Secretary of State Condoleezza Rice gently prodded South Korea on Wednesday to show a strong commitment to international sanctions imposed against North Korea for its nuclear test this month.

Rice said the U.S. has no wish to tell Seoul how it should coexist with its neighbor and noted the vigorous debate in South Korea over the future of its "sunshine policy" of partial rapprochement.

But she said North Korea's test of a nuclear device Oct. 9 "requires a strong response," and said that adherence to a U.N. resolution banning the sale of weapons material, luxury goods and more to North Korea is key. The sanctions also seek interception of ships believed to be carrying suspect materials.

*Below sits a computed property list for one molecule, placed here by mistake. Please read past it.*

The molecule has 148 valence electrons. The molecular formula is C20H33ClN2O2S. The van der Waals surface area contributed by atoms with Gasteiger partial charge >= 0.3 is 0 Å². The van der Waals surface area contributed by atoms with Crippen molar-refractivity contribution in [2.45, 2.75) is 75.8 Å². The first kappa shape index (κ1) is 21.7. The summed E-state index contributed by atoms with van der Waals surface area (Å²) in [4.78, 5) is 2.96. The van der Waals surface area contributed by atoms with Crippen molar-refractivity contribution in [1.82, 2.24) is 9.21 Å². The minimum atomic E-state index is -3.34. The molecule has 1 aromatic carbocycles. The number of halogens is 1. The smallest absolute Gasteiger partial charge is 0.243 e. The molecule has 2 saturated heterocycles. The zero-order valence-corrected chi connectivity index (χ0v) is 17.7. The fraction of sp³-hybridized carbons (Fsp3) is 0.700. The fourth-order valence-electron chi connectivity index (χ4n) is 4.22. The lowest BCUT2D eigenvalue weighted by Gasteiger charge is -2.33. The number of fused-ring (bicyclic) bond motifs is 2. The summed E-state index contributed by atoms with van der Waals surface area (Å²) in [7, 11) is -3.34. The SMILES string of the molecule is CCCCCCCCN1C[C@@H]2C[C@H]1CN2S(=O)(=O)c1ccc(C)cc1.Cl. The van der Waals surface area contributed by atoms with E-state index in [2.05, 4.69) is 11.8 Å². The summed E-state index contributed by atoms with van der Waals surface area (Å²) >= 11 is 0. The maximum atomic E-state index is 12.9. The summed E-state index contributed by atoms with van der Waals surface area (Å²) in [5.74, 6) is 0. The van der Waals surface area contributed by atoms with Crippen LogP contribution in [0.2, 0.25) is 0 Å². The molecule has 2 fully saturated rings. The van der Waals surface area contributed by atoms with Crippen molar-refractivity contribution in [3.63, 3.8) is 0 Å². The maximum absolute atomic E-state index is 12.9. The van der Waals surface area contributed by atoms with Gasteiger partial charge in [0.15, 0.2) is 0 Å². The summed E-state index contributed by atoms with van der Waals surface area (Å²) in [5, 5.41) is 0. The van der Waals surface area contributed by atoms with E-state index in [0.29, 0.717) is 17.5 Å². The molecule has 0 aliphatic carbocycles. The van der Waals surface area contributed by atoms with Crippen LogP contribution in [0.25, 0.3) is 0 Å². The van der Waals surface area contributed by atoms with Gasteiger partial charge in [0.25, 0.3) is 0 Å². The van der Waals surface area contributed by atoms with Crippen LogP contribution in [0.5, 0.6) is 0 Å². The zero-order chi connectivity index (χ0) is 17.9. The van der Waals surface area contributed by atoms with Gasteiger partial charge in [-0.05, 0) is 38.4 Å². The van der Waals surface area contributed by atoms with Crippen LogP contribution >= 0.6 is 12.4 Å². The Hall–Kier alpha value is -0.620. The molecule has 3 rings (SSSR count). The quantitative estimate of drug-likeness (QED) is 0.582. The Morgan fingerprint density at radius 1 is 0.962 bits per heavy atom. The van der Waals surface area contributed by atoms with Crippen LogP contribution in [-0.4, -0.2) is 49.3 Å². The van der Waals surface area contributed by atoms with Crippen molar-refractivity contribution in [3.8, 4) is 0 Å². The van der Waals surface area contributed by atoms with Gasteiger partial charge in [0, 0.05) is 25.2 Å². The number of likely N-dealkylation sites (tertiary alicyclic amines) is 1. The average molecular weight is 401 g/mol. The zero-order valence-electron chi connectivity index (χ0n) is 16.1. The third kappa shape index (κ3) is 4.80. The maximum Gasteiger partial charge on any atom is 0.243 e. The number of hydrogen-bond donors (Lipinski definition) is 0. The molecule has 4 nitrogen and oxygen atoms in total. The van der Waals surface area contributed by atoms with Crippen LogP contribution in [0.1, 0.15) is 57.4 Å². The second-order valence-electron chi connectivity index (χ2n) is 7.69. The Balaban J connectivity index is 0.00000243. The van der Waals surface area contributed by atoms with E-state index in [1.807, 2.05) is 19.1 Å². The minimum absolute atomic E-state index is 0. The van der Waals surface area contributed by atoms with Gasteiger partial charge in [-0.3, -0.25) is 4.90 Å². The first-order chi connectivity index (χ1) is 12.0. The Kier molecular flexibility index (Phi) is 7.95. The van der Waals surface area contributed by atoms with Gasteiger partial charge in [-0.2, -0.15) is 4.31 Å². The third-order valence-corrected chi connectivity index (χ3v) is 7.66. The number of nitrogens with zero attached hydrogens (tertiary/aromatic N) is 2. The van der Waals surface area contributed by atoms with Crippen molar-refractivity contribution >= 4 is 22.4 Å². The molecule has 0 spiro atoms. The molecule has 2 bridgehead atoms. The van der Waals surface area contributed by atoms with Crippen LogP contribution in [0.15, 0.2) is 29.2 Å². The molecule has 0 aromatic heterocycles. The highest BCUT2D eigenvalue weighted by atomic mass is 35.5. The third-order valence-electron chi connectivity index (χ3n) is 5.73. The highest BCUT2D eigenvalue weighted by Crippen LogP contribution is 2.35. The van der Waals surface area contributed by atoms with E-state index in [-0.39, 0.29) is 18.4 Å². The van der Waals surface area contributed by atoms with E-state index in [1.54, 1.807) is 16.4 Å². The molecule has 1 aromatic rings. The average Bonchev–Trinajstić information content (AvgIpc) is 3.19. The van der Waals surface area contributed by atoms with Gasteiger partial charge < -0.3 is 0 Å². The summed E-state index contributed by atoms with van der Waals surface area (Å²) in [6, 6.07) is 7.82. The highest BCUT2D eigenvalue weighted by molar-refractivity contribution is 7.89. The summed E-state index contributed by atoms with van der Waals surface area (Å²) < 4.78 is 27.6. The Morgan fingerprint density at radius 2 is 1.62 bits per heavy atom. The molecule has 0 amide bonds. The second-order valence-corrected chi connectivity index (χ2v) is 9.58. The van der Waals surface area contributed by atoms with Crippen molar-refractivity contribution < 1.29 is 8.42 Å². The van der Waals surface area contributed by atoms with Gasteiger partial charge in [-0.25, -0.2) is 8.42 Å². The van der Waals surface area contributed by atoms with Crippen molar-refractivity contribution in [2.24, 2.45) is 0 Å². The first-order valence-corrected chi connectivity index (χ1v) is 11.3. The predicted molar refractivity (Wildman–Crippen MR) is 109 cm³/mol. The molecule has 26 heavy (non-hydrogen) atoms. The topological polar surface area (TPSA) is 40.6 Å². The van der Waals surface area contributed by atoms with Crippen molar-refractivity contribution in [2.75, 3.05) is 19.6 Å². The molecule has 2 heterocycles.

"It requires a strong commitment by South Korea," she told the conservative Heritage Foundation. "Any activities need to be seen in the light of making certain to implement that resolution."

South Korea so far has balked at taking strong measures to support the sanctions, mindful of Pyongyang's massive armed forces poised at the border, its family and cultural ties with the North and its wish to expand economic relations with its neighbor.

"We understand that this is a complicated set of issues for South Korea," she said. "South Koreans don't need us to tell them what to do about their policies."

Rice returned Sunday from a weeklong trip to Asia and Moscow to line up support for the U.N. resolution, approved five days after the North's nuclear test.

"North Korea's behavior poses a regional challenge and it must be addressed in a regional context," she said. "South Korea must be part of the solution, as should Japan and China and Russia.

"These countries all share an interest in a denuclearized Korean Peninsula. They all have leverage to help bring it about. And they must all accept their share of the responsibility to help," Rice said.